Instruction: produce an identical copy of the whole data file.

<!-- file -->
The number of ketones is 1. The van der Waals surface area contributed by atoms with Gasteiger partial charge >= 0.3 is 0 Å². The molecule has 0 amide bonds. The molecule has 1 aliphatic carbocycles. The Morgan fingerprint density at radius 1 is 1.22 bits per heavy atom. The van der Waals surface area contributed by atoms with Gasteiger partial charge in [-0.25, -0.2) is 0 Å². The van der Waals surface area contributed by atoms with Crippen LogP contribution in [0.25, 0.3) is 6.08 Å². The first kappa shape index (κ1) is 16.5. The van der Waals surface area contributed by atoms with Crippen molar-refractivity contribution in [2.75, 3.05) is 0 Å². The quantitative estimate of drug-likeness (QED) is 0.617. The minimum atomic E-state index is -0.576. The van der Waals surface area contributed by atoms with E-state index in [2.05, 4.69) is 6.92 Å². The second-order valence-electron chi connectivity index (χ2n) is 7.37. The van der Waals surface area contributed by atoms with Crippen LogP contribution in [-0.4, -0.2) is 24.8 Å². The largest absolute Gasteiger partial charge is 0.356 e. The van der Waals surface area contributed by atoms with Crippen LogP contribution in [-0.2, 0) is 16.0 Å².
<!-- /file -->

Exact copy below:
The number of ketones is 1. The van der Waals surface area contributed by atoms with Gasteiger partial charge >= 0.3 is 0 Å². The molecule has 0 amide bonds. The molecule has 1 aliphatic carbocycles. The Morgan fingerprint density at radius 1 is 1.22 bits per heavy atom. The van der Waals surface area contributed by atoms with Gasteiger partial charge in [-0.25, -0.2) is 0 Å². The van der Waals surface area contributed by atoms with Crippen LogP contribution in [0.25, 0.3) is 6.08 Å². The first kappa shape index (κ1) is 16.5. The van der Waals surface area contributed by atoms with Crippen molar-refractivity contribution in [2.75, 3.05) is 0 Å². The quantitative estimate of drug-likeness (QED) is 0.617. The minimum atomic E-state index is -0.576. The van der Waals surface area contributed by atoms with E-state index in [2.05, 4.69) is 6.92 Å². The second-order valence-electron chi connectivity index (χ2n) is 7.37. The van der Waals surface area contributed by atoms with Crippen LogP contribution in [-0.4, -0.2) is 24.8 Å². The largest absolute Gasteiger partial charge is 0.356 e. The van der Waals surface area contributed by atoms with Crippen LogP contribution in [-0.2, 0) is 16.0 Å².